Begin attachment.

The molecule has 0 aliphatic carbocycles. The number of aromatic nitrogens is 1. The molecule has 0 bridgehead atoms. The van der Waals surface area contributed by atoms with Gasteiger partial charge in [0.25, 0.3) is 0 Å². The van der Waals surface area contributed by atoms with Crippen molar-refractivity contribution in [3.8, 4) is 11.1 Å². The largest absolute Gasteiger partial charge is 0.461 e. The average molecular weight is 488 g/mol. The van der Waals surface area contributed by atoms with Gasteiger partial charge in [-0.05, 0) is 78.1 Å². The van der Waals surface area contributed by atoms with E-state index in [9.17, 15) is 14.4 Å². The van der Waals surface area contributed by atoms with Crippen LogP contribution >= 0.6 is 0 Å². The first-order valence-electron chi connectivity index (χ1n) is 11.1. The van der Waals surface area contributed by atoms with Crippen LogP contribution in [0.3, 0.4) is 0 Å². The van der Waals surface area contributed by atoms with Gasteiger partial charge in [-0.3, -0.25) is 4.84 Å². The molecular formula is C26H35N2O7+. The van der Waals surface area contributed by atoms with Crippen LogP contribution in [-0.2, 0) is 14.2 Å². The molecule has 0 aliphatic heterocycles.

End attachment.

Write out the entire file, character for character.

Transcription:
The molecule has 0 aliphatic carbocycles. The number of aromatic nitrogens is 1. The molecule has 0 bridgehead atoms. The van der Waals surface area contributed by atoms with Gasteiger partial charge in [0.25, 0.3) is 0 Å². The van der Waals surface area contributed by atoms with Crippen molar-refractivity contribution in [3.8, 4) is 11.1 Å². The largest absolute Gasteiger partial charge is 0.461 e. The average molecular weight is 488 g/mol. The van der Waals surface area contributed by atoms with Gasteiger partial charge in [-0.05, 0) is 78.1 Å². The van der Waals surface area contributed by atoms with E-state index in [9.17, 15) is 14.4 Å². The van der Waals surface area contributed by atoms with Crippen LogP contribution >= 0.6 is 0 Å². The first-order valence-electron chi connectivity index (χ1n) is 11.1. The van der Waals surface area contributed by atoms with Crippen LogP contribution in [0.3, 0.4) is 0 Å². The van der Waals surface area contributed by atoms with Gasteiger partial charge in [-0.3, -0.25) is 4.84 Å². The molecular formula is C26H35N2O7+. The van der Waals surface area contributed by atoms with Crippen LogP contribution in [-0.2, 0) is 14.2 Å². The molecule has 0 aliphatic heterocycles.